Campaigns & Elections

Malcolm Kenyatta wins Democratic primary for auditor general

The Philadelphia state Rep. is the first openly LGBTQ candidate nominated for a state row office

State Rep. and Demcoratic candidate for auditor general Malcolm Kenyatta

State Rep. and Demcoratic candidate for auditor general Malcolm Kenyatta Harrison Cann

Four years after Pennsylvania saw its first person of color elected to a statewide row office, the commonwealth will have two candidates of color battling for the office of auditor general. 

State Rep. Malcolm Kenyatta defeated Mark Pinsley in the Democratic primary for auditor general Tuesday night, setting up a matchup in November with Republican incumbent Tim DeFoor, who ran unopposed on the GOP ballot. 

Kenyatta gave an emphatic victory speech at his election night event in North Philadelphia, telling supporters he’s the auditor general candidate “for the working people.” 

“My opponent is being funded by the wealthiest man in Pennsylvania, and that’s who he is accountable to. I will be accountable to you, only you,” Kenyatta said Tuesday night. “If you are a family who knows what it means to have to look at your bills and everything’s not matching up, I’m your guy. If you’re the person who worries about your pension and whether or not it’s going to be there for you when you retire, I’m your guy.” 

As of Wednesday morning, Kenyatta had 633,737 votes, about 64% of all votes, compared to Pinsley’s 353,601.

Kenyatta campaign

Less than two years after losing the Democratic primary for U.S. Senate to John Fetterman, Kenyatta opted to run for statewide office again and eventually earned the Pennsylvania Democratic Party’s endorsement. 

In an interview in March, Kenyatta told City & State the role of auditor general needs someone from a working-class background who will “advocate for the types of statutory, regulatory and executive changes that allow us to utilize the limited resources we have in ways that make the biggest impact on real people.”

When casting his ballot alongside his husband Tuesday morning, Kenyatta spoke on the historic nature of the day. 

“I would just say this,” Kenyatta said. “It’s not every day that a Black gay kid from North Philly gets to represent Pennsylvanians in this way.

“It’s not every day that somebody gets to go and vote with their husband,” Kenyatta added. “And so, this is a special moment and I think a part of what it says is that people just want competent, serious leadership.”

Kenyatta, who became the first openly LGBTQ+ person of color to serve in the General Assembly when he took office in 2019, has represented parts of North Philadelphia in Harrisburg for nearly six years. He has made a name for himself in the state and national parties during that time as an outspoken progressive. In addition to serving as a surrogate for President Joe Biden’s 2020 campaign, last year, Biden appointed Kenyatta to be chair of the Presidential Advisory Commission on Advancing Educational Equity, Excellence, and Economic Opportunity for Black Americans.

Matched up against Kenyatta was Pinsley, Lehigh County Controller and former South Whitehall Township commissioner, who ran unsuccessfully for state Senate in 2018 and 2022. Pinsley leaned on his fiscal experience throughout the primary, arguing his time as Lehigh County Controller positions him best to fulfill the role of the state’s fiscal watchdog.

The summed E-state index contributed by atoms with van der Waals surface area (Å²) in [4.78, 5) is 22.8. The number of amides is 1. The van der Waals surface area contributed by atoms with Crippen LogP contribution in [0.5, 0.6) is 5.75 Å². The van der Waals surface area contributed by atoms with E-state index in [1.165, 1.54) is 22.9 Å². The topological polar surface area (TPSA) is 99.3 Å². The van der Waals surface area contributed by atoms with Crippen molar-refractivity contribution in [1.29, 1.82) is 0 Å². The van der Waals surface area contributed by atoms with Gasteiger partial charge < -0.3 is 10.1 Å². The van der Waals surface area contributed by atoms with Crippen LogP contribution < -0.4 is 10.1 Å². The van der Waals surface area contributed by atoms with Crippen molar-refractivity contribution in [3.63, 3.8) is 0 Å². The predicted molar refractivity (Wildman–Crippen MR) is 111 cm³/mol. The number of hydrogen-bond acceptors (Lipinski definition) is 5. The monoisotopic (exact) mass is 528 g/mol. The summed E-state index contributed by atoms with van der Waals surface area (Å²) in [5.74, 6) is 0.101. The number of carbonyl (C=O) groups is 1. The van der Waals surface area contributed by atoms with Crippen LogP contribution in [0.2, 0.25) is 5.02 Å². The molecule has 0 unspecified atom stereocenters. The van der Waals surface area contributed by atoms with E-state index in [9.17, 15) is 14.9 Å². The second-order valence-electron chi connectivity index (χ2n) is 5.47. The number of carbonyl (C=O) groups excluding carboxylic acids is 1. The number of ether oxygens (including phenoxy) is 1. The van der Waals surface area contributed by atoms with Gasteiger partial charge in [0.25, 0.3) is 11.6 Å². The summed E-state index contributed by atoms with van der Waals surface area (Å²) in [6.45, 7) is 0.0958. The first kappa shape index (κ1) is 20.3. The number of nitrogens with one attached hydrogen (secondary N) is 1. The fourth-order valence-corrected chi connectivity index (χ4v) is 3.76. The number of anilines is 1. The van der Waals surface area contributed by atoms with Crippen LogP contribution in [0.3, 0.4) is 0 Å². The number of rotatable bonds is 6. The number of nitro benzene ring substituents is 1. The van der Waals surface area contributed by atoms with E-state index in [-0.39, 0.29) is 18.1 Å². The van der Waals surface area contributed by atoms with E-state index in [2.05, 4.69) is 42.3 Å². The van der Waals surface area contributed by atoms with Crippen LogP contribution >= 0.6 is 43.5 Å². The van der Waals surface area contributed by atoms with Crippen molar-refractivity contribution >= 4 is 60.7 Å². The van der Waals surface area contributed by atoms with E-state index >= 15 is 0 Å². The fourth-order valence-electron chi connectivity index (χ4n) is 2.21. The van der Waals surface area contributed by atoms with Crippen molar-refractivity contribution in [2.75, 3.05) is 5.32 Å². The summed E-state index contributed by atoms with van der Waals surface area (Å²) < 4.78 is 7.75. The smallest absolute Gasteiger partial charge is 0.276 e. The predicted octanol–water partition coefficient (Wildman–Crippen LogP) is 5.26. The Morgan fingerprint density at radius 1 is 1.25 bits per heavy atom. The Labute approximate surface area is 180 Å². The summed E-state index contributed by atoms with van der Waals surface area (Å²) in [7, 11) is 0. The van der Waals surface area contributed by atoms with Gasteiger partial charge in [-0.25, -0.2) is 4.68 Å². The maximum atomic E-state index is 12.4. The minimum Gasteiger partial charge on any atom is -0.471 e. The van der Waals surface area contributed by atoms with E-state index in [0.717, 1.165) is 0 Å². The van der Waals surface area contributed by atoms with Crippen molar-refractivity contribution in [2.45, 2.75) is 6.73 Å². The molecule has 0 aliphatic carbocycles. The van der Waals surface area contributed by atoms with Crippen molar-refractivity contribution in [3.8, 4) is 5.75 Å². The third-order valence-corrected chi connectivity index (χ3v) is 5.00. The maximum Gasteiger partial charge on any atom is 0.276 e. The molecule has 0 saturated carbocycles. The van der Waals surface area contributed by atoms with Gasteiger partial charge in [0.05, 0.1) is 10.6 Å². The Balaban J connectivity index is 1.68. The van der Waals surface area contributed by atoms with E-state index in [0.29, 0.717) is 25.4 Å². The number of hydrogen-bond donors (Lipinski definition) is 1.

Primary politics

With few ideological discrepancies among the two Democratic candidates, the race turned personal in the months leading up to the primary election. A video circulated of Kenyatta accusing Pinsley of racism – a claim Pinsley said is without merit.

In a statement to news outlets, Kenyatta did not explain the basis for the accusation, instead calling the video “dirty political tricks.” Pinsley said the accusation was false and told Lehigh Valley News that it “doesn’t show good temperament.”

Pinsley also had to deal with questions about the validity of his nominating petitions when Democratic activists alleged that his campaign had forged signatures on his petitions from Chester County. 

Pinsley said there was no legal complaint filed against his campaign and he has remained on the ballot, noting the Department of State hadn’t taken action regarding any alleged wrongdoing.

News for November

Unsurprisingly, the 2020 results are bound to be a significant talking point heading into the 2024 polls. 

In the general election, Kenyatta will go up against DeFoor, the first person of color to win a statewide office in Pennsylvania and the first Republican to hold the auditor general position since 1997.

As Democrats have won notable races for U.S. Senate, governor and state Supreme Court, the GOP picked up unlikely victories in 2020 in the auditor general and state treasurer race. Now in 2024, the Republican Party is hoping to build on that statewide success, as Democrats seek to take the row offices – both auditor general and state treasurer – back. 

A month after DeFoor took office as auditor general, Kenyatta questioned DeFoor about election fraud claims at a state House committee hearing following the 2020 election, a time when election integrity was being questioned after former President Donald Trump baselessly insisted there was widespread voter fraud. 

“I believe my election was fair,” DeFoor said at the time. “As far as anybody else’s election, that’s a conversation that you would have to have with them, but I haven’t heard any complaints with regards to my specific election.”

Kenyatta came at DeFoor once again during his victory speech Tuesday night, calling him an “election denier” that “hangs out with election deniers.” 

“We have an auditor general that’s going to go across Pennsylvania and tell Pennsylvanians that they should vote for the election-denier-in-chief,” Kenyatta said. “We have to win this race for the future.”